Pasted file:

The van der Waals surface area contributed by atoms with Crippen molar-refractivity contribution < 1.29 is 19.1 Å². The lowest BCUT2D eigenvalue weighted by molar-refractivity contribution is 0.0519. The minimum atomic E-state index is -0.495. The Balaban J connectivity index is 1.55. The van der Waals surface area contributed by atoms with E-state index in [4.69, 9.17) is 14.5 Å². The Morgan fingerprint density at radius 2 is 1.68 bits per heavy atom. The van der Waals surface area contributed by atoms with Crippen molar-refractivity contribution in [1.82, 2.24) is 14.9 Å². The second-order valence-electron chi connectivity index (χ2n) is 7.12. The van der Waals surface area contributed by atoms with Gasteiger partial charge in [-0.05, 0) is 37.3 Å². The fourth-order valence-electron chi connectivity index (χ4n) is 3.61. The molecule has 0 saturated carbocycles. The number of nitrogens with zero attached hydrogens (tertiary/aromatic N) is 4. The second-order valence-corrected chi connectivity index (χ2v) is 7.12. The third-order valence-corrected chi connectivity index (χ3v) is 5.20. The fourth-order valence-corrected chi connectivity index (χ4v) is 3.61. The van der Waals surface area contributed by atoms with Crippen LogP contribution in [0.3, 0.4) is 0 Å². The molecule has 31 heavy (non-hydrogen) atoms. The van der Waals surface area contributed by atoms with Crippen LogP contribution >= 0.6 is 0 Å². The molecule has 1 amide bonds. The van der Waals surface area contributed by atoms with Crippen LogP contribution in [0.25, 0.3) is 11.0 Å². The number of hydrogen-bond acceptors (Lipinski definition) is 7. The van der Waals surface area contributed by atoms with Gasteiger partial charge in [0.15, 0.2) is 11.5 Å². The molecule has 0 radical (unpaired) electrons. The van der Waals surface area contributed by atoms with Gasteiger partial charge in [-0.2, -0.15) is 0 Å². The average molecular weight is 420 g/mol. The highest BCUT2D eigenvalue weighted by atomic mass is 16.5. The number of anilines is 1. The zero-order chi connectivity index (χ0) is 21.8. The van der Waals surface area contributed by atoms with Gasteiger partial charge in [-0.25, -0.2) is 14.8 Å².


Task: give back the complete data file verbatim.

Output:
The van der Waals surface area contributed by atoms with Crippen molar-refractivity contribution < 1.29 is 19.1 Å². The lowest BCUT2D eigenvalue weighted by molar-refractivity contribution is 0.0519. The minimum atomic E-state index is -0.495. The Balaban J connectivity index is 1.55. The van der Waals surface area contributed by atoms with E-state index in [4.69, 9.17) is 14.5 Å². The Morgan fingerprint density at radius 2 is 1.68 bits per heavy atom. The van der Waals surface area contributed by atoms with Crippen molar-refractivity contribution in [1.82, 2.24) is 14.9 Å². The second-order valence-electron chi connectivity index (χ2n) is 7.12. The van der Waals surface area contributed by atoms with Gasteiger partial charge in [-0.05, 0) is 37.3 Å². The fourth-order valence-electron chi connectivity index (χ4n) is 3.61. The molecule has 0 saturated carbocycles. The number of nitrogens with zero attached hydrogens (tertiary/aromatic N) is 4. The second-order valence-corrected chi connectivity index (χ2v) is 7.12. The third-order valence-corrected chi connectivity index (χ3v) is 5.20. The fourth-order valence-corrected chi connectivity index (χ4v) is 3.61. The van der Waals surface area contributed by atoms with Crippen LogP contribution in [0.3, 0.4) is 0 Å². The molecule has 31 heavy (non-hydrogen) atoms. The van der Waals surface area contributed by atoms with Crippen LogP contribution >= 0.6 is 0 Å². The molecule has 1 amide bonds. The van der Waals surface area contributed by atoms with Crippen LogP contribution in [0.25, 0.3) is 11.0 Å². The number of hydrogen-bond acceptors (Lipinski definition) is 7. The van der Waals surface area contributed by atoms with Gasteiger partial charge in [0.15, 0.2) is 11.5 Å². The molecule has 0 radical (unpaired) electrons. The van der Waals surface area contributed by atoms with Gasteiger partial charge in [-0.2, -0.15) is 0 Å². The average molecular weight is 420 g/mol. The highest BCUT2D eigenvalue weighted by atomic mass is 16.5. The number of anilines is 1. The zero-order chi connectivity index (χ0) is 21.8. The van der Waals surface area contributed by atoms with Gasteiger partial charge in [-0.25, -0.2) is 14.8 Å².